Best indoor small dog?

iVillage Member
Registered: 02-14-2013
Best indoor small dog?
5
Sun, 08-11-2013 - 9:07am

To make a long story short, my mother needs a new companion dog. She is 77 years old and still gets around quite well but doesn't get out walking. She needs a smaller dog to live indoors that she can baby and treat like a child. I am thinking it best if we get her something with shorter hair. Does anyone have any suggestions?

iVillage Member
Registered: 11-01-1999
Sun, 08-11-2013 - 7:48pm

Go to the shelter and adopt an older small dog.  Seniors for seniors is a great match.   It will most likely be a mix.  You will want to meet with the dog and determine it's lapdog and cuddle potential.  Older chihuahua mixes and pug mixes are good.  Short hair, small, low energy, snuggly.  But just like people, dogs each have their own personality. 

How about a cat?

iVillage Member
Registered: 11-01-1999
Sun, 08-11-2013 - 7:54pm

Example.  I walked this little girl around PetSmart for four hours yesterday.  Letty is a five-year-old chihuahua mix.  Just as sweet and calm as can be.  Little diva.  Would not potty on the dirty island in the parking lot.  Made me go to the one over by the office supply store so she wouldn't get her feet dirty.  She is a candidate for cute sweaters and little doggie dresses.  I bet she could be litter box trained.  You don't happen to be in the greeater-Dallas Metroplex, do you?  She is still available for adoption.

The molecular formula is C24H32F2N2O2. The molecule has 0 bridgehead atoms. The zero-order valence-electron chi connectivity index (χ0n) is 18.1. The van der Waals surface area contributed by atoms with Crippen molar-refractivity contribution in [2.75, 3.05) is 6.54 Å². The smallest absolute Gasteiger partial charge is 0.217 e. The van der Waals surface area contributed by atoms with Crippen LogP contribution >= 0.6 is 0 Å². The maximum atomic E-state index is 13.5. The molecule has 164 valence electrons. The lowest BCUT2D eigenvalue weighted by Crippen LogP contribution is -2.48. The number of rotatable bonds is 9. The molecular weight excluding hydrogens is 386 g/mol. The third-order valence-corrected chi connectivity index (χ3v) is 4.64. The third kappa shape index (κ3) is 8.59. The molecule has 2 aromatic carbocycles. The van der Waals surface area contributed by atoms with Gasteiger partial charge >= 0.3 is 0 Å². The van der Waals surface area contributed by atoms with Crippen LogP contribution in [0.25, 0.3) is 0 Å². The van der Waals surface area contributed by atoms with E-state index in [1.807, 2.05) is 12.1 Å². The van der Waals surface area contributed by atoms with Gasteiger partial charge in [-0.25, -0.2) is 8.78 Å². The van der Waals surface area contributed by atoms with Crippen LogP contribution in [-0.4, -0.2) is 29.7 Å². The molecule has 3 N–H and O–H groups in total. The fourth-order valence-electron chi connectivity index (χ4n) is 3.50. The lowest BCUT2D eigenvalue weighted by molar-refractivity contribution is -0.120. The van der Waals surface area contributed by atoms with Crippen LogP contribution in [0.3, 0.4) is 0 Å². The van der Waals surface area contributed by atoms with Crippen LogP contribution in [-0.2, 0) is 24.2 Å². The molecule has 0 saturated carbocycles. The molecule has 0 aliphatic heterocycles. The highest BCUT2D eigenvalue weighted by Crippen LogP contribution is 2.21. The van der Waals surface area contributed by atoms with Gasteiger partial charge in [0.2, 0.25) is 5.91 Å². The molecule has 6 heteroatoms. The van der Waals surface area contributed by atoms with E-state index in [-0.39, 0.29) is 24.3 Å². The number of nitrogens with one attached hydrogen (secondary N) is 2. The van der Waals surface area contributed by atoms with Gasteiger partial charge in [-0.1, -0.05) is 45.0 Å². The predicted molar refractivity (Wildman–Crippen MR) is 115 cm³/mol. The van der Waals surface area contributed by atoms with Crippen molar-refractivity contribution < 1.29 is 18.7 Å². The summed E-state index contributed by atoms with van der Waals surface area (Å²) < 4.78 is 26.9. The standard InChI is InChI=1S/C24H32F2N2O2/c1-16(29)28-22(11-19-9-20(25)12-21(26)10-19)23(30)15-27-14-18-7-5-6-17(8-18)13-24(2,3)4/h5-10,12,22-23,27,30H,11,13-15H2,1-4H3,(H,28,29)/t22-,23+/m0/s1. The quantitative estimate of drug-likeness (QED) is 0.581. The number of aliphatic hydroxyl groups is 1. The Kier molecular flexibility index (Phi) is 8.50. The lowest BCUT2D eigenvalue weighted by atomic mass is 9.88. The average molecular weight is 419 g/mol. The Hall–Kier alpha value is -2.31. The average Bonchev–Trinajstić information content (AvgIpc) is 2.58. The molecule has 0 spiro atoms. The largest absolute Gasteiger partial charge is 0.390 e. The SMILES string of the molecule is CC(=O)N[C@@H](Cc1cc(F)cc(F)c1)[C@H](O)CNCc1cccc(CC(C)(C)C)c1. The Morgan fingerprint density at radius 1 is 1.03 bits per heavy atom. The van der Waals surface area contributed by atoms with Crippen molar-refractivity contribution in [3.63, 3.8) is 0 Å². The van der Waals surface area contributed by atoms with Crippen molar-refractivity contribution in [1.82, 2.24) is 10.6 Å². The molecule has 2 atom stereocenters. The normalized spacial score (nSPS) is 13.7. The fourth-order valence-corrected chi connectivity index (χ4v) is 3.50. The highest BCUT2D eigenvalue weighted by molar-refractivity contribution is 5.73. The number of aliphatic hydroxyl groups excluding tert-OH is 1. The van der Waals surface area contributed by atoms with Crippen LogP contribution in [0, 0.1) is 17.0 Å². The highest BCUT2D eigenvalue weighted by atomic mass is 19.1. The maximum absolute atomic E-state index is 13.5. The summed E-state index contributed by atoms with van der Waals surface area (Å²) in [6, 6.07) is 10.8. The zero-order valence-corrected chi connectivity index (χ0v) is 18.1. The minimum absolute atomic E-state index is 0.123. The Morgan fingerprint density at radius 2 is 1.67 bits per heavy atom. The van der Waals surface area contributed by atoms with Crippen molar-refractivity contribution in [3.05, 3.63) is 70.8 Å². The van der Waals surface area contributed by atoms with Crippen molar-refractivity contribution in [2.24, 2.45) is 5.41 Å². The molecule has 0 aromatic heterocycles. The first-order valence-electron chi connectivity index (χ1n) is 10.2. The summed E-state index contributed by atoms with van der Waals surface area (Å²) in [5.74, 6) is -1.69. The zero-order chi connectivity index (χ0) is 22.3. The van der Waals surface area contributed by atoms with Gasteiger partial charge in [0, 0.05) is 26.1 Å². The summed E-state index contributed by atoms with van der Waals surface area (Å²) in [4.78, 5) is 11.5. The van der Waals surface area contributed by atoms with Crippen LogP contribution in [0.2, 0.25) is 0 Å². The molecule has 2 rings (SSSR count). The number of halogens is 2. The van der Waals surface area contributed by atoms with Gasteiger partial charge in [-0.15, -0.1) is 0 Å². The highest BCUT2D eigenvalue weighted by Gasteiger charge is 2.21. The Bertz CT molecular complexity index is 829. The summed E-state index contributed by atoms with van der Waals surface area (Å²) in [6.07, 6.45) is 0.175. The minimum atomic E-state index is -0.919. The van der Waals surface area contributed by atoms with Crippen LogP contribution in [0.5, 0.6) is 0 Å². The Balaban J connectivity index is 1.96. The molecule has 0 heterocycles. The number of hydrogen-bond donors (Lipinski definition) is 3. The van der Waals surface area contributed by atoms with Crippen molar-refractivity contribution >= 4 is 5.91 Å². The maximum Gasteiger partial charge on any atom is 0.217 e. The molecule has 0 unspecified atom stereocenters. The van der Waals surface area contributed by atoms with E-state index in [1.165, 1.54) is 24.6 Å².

Letty is so calm and sweet, would be a great lap dog. She's here at PetSmart and has passed all her assessment tests. Gives very gentle kisses too. 5 years old, so great age for older family.

iVillage Member
Registered: 02-14-2013
Mon, 08-12-2013 - 8:57am

Seniors for seniors-how interesting. I hadn't thought of an older dog or the shelter. Are the dogs in the shelter likely to be healthy? I'm not a dog owner so I don't know anything about dogs. I will see if Mom wants to go to the animal shelter and see if she can connect to something.

Thank you!

iVillage Member
Registered: 11-01-1999
Mon, 08-12-2013 - 11:55am

Whether your shelter dog is healthy depends a lot on your shelter.  There are good ones, bad ones, and awful ones.  Our shelter has a full time vet and a vet tech on staff.  Spays and neuters are done onsite and included in the price of adoption.  All vaccines are administered.  Treatment for minor injuries and ailments is provided.

Upper respiratory infections and kennel cough are the two most common diseases shelter dogs come home with.  Antibiotics to treat these are inexpensive and effective.  You would want to take your newly-adopted pet to the vet of your choice within two or three days of leaving the shelter.

The adoption fee at our shelter is $100 for dogs, and that includes spay or neuter, microchip, vaccinations including rabies, city license, microchip, and 30-days health insurance..

And as a plus, you save two lives.  The dog you adopt, and the dog that is not put to sleep because the kennel space is now available for him.

Community Leader
Registered: 11-21-2001
Mon, 08-12-2013 - 1:06pm

I totally agree about an older, shelter dog.  So many older dogs are overlooked because of their age....most people wants puppies.

In your dear mother's case a puppy would be a lot of work, but a wonderful senior shelter dog will be perfect.  The volunteers there can give you up to date information on any dog you are interested in...and as Gaye said, you would be saving two lives.

Good luck and please let us know what you decide.

Laura